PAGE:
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On privilege

Around the time when sophomores were supposed to begin declaring their majors, I was talking to a female student at dinner about a friend of mine who was seriously considering Classics as his department of choice. He had taken classes in the department and excelled within this incredibly intellectual field of study. In consideration of the “white privilege” conversation that has been circulating, I will say that my friend is a white, heterosexual male from a fairly well off background — a legacy no less — but keep in mind that the student at dinner didn’t know that. Despite knowing nothing about my friend’s background except for his race and gender, as well as making false assumptions regarding the difficulty of certain humanities departments such as Classics, the girl at dinner said “it’s probably because he can afford to be a Classics major.” And I wondered what this meant.

Recently, Tal Fortgang ’17 wrote about his experience with “white privilege”  in The Princeton Tory, specifically elaborating on the phrase “check your privilege” when used in conversation. While I enjoyed the writing and felt my heartstrings pulled by the intimate stories of his family’s struggle in order to achieve what they now have, I didn’t feel particularly compelled by his argument, though I did feel sorry for the circumstances that led him to write this article.

Firstly, I agree with columnist Mitchell Hammer ’17 that “privilege can be independent of your family’s past … [or] of real hardship you or your ancestors may have endured.” Suppose I, too, believed Fortgang to have white privilege. I wouldn’t have been convinced by his recounting of his family’s narrative because he didn’t personally overcome those challenges; he heard about them, just as any of us would listen and internalize the stories our parents would tell us. Personally, my parents grappled with difficult financial states during their college years, taking on a variety of odd jobs and working ridiculous hours just to pay their college tuitions during a time when financial aid wasn’t so good for international students. However, their struggle just “to get by” never really fueled my understanding of what it means to have to count dollar by dollar how much I make during a part-time job. I nonetheless feel privileged in spite of and separate from my parents’ experience and I don’t believe that a retelling of their life stories would or should persuade a peer that I know anything about what it’s like to not be privileged.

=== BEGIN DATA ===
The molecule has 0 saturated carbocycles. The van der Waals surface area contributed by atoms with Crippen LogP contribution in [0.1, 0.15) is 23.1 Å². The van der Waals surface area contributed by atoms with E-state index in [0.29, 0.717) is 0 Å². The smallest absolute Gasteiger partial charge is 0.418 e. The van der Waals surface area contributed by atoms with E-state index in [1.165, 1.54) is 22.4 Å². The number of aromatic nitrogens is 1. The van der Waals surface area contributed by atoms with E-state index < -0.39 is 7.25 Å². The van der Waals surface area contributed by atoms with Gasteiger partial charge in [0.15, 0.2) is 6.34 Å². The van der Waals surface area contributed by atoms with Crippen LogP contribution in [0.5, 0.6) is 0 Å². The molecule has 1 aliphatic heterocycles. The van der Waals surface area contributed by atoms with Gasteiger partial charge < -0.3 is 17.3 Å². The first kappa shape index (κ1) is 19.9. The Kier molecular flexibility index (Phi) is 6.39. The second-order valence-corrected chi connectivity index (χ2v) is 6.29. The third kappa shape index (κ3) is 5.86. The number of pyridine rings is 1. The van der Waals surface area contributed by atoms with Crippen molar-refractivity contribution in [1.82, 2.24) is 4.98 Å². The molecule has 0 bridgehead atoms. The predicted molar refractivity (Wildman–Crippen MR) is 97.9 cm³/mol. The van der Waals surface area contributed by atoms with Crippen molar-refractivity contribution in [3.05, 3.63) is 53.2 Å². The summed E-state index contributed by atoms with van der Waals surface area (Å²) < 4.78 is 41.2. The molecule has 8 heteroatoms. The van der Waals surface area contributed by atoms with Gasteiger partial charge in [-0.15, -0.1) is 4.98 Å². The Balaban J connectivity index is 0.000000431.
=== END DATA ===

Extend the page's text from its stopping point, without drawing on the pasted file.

However, I disagree with Hammer’s statement that privilege is “living your life free from consideration and hyper-awareness of your race, gender or sexuality.” “White privilege” in itself makes the target hyper-aware of his identity as a white, heterosexual male and in itself almost seems to try to make these characteristics shameful. In the case of my conversation with the girl at dinner, had I told her that I was planning to become a Classics major, I’m almost positive she wouldn’t have thought that “I could afford to do that,” as easily as she had thought that about my friend. She might have assumed many things, including that I might just be good at Classics and that this was a risk worth it for me to take. But why can’t my friend just be good at Classics? Why does the consideration of his race, gender and sexuality — and especially the supposed “safety net” of his family’s socioeconomic background — automatically overshadow his merit, abilities and choices as a student? Phrases such as “white privilege” force unfair baggage upon students of the identity in consideration, delegitimizing their experiences without regard for their actual narratives.

Frankly, I was surprised when Fortgang’s article came out and somewhat disappointed that our campus had made him feel the need to expose his family’s wounds in order to make a point. Could it be that discourse on campus has become so careless and judgmental that comments such as “check your privilege” manage to push a student such as Fortgang into a domain in which he feels the need to research his family’s misfortunes and present them to his peers in order for them to consider him in conversation? While qualifications of each speaker matter in a debate, sometimes certain characteristics of the speaker such as white, heterosexual or male shouldn’t have a weight in comparison with the strength and quality of his argument. After all, if they did, then this could hardly be the intellectual and open sphere of academic dialogue that most of us signed up for when we decided to come to Princeton.

Isabella Gomes is an ecology and evolutionary biology major from Irvine, Calif. She can be reached at igomes@princeton.edu.

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